EU Court OKs Refugee Relocation to Safe Zones

     (CN) – EU member states may send refugees seeking asylum to another member state or safe nation regardless of which state is responsible for processing the application, the European Court of Justice ruled Thursday.
     Pakistani national Shiraz Mirza entered Hungary illegally through Serbia in August 2015 and lodged an asylum request with Hungarian authorities. But while his application was being processed, Mirza left Hungary and authorities their review on grounds Mirza had abandoned his application.
     Czech authorities subsequently stopped Mirza trying to enter Austria, and sent the man back to Hungary. Mirza then filed a second asylum application – which Hungarian authorities rejected without review – and ordered him to be sent back to Serbia, through which he first entered the European Union and which Hungary considered a “safe third country” under the recently enacted Dublin III treaty on refugees.
     While Serbia has begun the process of joining the EU, its membership in the union is likely years away.
     Mirza sued Hungary over his pending removal to Serbia. The Hungarian court hearing the case asked the European Court of Justice whether Mirza can be sent to Serbia at all, since Hungary did not inform the Czech authorities that arrested Mirza of its practice of sending refugees to safe third nations when it agreed to take him back.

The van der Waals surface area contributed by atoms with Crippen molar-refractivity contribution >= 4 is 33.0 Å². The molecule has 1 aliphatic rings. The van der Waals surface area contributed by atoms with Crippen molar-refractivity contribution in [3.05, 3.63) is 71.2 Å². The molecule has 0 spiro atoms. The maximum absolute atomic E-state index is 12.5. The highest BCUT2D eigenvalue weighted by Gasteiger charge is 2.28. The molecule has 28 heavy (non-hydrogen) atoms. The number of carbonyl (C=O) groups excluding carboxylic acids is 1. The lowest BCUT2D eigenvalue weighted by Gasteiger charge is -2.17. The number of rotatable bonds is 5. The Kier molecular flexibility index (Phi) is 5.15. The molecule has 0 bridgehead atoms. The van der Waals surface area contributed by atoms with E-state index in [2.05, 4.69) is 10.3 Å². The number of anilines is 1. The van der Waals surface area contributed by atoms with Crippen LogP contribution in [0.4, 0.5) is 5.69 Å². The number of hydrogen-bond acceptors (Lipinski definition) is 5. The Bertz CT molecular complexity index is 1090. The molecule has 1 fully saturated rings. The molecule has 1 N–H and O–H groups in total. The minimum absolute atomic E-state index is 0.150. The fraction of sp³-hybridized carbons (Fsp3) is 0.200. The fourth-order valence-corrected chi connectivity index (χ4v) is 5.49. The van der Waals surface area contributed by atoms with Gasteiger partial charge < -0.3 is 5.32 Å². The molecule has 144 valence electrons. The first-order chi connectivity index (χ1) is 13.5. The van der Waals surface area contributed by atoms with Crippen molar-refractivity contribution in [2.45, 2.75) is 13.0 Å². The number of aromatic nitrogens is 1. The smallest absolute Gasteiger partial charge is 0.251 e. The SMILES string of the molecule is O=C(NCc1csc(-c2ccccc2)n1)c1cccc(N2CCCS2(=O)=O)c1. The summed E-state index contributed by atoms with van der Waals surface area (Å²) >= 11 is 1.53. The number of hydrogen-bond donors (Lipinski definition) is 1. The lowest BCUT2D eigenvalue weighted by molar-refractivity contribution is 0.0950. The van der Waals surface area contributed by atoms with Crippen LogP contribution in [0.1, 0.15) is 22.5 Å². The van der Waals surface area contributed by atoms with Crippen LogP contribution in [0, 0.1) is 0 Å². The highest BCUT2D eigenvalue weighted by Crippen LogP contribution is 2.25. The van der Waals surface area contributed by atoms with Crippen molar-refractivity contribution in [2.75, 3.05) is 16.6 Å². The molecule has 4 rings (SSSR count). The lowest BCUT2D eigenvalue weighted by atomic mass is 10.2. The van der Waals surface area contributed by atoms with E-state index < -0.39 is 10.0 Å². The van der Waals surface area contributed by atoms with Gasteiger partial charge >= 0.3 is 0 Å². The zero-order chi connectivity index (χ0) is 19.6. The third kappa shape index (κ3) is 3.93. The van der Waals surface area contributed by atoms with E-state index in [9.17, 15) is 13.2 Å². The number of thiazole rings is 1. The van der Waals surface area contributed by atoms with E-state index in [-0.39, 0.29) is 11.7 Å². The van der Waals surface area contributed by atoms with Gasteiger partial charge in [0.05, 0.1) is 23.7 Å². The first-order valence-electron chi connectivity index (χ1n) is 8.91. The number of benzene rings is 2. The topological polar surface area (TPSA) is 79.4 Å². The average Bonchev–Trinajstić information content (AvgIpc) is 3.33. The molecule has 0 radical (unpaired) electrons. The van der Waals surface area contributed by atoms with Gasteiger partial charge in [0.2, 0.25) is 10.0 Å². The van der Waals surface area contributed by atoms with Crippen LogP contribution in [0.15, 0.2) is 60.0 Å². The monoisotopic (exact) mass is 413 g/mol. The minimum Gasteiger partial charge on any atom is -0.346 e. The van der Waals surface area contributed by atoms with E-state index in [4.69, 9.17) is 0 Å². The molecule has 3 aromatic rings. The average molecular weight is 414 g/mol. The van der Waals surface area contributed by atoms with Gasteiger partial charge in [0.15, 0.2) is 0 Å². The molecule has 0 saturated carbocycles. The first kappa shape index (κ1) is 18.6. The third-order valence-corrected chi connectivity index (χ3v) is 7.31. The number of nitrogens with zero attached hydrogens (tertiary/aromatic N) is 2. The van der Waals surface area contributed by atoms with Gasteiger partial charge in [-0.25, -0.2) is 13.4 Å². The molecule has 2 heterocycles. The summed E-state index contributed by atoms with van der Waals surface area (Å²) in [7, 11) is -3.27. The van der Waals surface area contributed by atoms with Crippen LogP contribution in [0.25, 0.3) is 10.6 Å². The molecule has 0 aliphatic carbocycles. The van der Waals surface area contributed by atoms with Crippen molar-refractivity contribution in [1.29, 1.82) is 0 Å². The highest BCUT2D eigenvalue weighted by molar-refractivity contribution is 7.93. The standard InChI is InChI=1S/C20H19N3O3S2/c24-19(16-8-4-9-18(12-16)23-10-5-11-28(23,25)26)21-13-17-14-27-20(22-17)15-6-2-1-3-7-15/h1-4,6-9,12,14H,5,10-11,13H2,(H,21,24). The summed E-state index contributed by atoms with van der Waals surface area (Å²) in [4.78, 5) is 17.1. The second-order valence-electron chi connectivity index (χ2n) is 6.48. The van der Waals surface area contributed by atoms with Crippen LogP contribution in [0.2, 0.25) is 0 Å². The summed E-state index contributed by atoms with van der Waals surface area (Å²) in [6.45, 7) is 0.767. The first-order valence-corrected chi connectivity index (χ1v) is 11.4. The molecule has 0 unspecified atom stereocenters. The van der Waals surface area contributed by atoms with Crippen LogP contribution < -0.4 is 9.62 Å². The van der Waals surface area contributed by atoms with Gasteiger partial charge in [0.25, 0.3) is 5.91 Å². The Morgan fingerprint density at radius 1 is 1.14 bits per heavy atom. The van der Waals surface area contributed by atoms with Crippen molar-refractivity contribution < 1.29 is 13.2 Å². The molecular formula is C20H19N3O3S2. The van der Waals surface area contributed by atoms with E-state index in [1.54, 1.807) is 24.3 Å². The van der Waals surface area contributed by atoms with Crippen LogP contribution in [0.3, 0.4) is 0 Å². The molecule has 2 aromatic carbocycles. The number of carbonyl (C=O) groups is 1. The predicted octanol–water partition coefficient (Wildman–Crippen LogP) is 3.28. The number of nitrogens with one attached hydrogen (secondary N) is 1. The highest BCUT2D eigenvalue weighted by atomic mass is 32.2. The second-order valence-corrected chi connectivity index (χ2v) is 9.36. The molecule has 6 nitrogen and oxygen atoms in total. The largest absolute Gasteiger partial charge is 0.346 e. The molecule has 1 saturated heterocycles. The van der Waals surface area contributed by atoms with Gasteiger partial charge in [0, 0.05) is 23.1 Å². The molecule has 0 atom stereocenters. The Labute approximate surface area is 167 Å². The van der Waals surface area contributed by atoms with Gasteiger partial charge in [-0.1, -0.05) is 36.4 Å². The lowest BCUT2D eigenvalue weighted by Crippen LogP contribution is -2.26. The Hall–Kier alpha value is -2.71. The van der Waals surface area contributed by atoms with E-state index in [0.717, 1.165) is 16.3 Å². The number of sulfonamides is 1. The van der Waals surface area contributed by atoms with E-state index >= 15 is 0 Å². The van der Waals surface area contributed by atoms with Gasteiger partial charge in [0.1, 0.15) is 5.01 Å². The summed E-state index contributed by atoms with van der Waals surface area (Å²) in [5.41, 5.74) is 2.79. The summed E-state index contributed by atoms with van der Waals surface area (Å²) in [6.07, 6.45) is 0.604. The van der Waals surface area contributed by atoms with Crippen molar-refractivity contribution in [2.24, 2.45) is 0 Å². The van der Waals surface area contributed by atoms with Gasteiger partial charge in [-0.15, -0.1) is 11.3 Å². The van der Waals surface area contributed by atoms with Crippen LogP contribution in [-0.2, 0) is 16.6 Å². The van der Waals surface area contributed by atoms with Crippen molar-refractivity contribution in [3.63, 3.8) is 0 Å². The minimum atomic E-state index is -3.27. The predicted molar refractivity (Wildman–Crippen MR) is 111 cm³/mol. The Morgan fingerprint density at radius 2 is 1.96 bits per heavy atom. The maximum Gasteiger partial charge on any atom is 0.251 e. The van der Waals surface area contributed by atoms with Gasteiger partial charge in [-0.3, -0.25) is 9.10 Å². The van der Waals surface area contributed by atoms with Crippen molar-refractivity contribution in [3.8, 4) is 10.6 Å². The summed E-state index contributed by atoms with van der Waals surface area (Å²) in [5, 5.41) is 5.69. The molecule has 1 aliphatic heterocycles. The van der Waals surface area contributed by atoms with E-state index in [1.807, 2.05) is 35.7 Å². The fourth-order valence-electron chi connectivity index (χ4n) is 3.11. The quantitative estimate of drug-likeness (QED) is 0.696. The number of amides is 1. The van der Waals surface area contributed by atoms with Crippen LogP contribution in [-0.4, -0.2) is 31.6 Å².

With Mirza in jail, the EU high court enacted its urgency procedures and took on the case immediately. And in a preliminary ruling issued Thursday, the Luxembourg-based court said that the Dublin treaty does not obligate Hungary to inform Czech authorities of its intention to send Mirza to a safe third nation when it agreed to take the man back.
     On the other hand, the lack of communication between Hungary and Czechoslovakia also does not bar Mirza from fighting both his transfer to Serbia or Hungary’s denial of his asylum application, the court said.
     And to further muddy the waters, the high court said that Mirza’s right to have a final decision on his first asylum application does not necessarily bar Hungarian authorities from denying the application as inadmissible or require them to pick up the review where they left off when Mirza left the country.
     The Hungarian court must decide Mirza’s case within the guidelines laid down by the EU high court, whose preliminary ruling was not available in English at press time.

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